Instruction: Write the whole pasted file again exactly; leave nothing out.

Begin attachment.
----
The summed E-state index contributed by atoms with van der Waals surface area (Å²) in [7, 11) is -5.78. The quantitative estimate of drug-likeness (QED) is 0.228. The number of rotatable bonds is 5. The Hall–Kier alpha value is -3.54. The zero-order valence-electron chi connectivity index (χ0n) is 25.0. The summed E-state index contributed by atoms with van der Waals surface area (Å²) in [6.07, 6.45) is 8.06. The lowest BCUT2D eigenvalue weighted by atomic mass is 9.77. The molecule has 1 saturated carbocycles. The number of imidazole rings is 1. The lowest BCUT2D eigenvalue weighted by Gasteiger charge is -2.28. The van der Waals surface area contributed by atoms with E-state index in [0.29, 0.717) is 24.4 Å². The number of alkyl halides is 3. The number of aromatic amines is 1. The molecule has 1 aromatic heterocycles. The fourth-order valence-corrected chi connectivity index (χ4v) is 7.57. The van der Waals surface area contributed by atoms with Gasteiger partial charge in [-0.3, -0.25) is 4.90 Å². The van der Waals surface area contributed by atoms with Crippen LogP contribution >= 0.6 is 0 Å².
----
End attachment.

The summed E-state index contributed by atoms with van der Waals surface area (Å²) in [7, 11) is -5.78. The quantitative estimate of drug-likeness (QED) is 0.228. The number of rotatable bonds is 5. The Hall–Kier alpha value is -3.54. The zero-order valence-electron chi connectivity index (χ0n) is 25.0. The summed E-state index contributed by atoms with van der Waals surface area (Å²) in [6.07, 6.45) is 8.06. The lowest BCUT2D eigenvalue weighted by atomic mass is 9.77. The molecule has 1 saturated carbocycles. The number of imidazole rings is 1. The lowest BCUT2D eigenvalue weighted by Gasteiger charge is -2.28. The van der Waals surface area contributed by atoms with E-state index in [0.29, 0.717) is 24.4 Å². The number of alkyl halides is 3. The number of aromatic amines is 1. The molecule has 1 aromatic heterocycles. The fourth-order valence-corrected chi connectivity index (χ4v) is 7.57. The van der Waals surface area contributed by atoms with Gasteiger partial charge in [-0.3, -0.25) is 4.90 Å². The van der Waals surface area contributed by atoms with Crippen LogP contribution >= 0.6 is 0 Å².